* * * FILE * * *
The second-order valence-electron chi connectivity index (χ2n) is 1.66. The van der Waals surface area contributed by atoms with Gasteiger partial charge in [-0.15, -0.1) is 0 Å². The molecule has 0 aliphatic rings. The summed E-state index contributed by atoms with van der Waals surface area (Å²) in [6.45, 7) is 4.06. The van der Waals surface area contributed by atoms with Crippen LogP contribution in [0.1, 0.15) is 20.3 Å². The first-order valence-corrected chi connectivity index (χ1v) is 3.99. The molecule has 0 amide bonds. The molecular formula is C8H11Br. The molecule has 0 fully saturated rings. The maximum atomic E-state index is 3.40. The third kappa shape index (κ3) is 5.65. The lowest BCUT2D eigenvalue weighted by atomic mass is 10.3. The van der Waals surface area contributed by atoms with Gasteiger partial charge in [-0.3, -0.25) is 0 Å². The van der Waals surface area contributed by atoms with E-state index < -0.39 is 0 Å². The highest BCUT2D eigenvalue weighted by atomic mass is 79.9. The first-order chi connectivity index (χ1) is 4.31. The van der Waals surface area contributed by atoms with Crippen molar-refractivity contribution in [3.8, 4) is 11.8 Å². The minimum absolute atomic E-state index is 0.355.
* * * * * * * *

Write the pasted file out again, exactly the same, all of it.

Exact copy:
The second-order valence-electron chi connectivity index (χ2n) is 1.66. The van der Waals surface area contributed by atoms with Gasteiger partial charge in [-0.15, -0.1) is 0 Å². The molecule has 0 aliphatic rings. The summed E-state index contributed by atoms with van der Waals surface area (Å²) in [6.45, 7) is 4.06. The van der Waals surface area contributed by atoms with Crippen LogP contribution in [0.1, 0.15) is 20.3 Å². The first-order valence-corrected chi connectivity index (χ1v) is 3.99. The molecule has 0 amide bonds. The molecular formula is C8H11Br. The molecule has 0 fully saturated rings. The maximum atomic E-state index is 3.40. The third kappa shape index (κ3) is 5.65. The lowest BCUT2D eigenvalue weighted by atomic mass is 10.3. The van der Waals surface area contributed by atoms with Gasteiger partial charge in [-0.3, -0.25) is 0 Å². The van der Waals surface area contributed by atoms with E-state index < -0.39 is 0 Å². The highest BCUT2D eigenvalue weighted by atomic mass is 79.9. The first-order chi connectivity index (χ1) is 4.31. The van der Waals surface area contributed by atoms with Crippen molar-refractivity contribution in [3.8, 4) is 11.8 Å². The minimum absolute atomic E-state index is 0.355.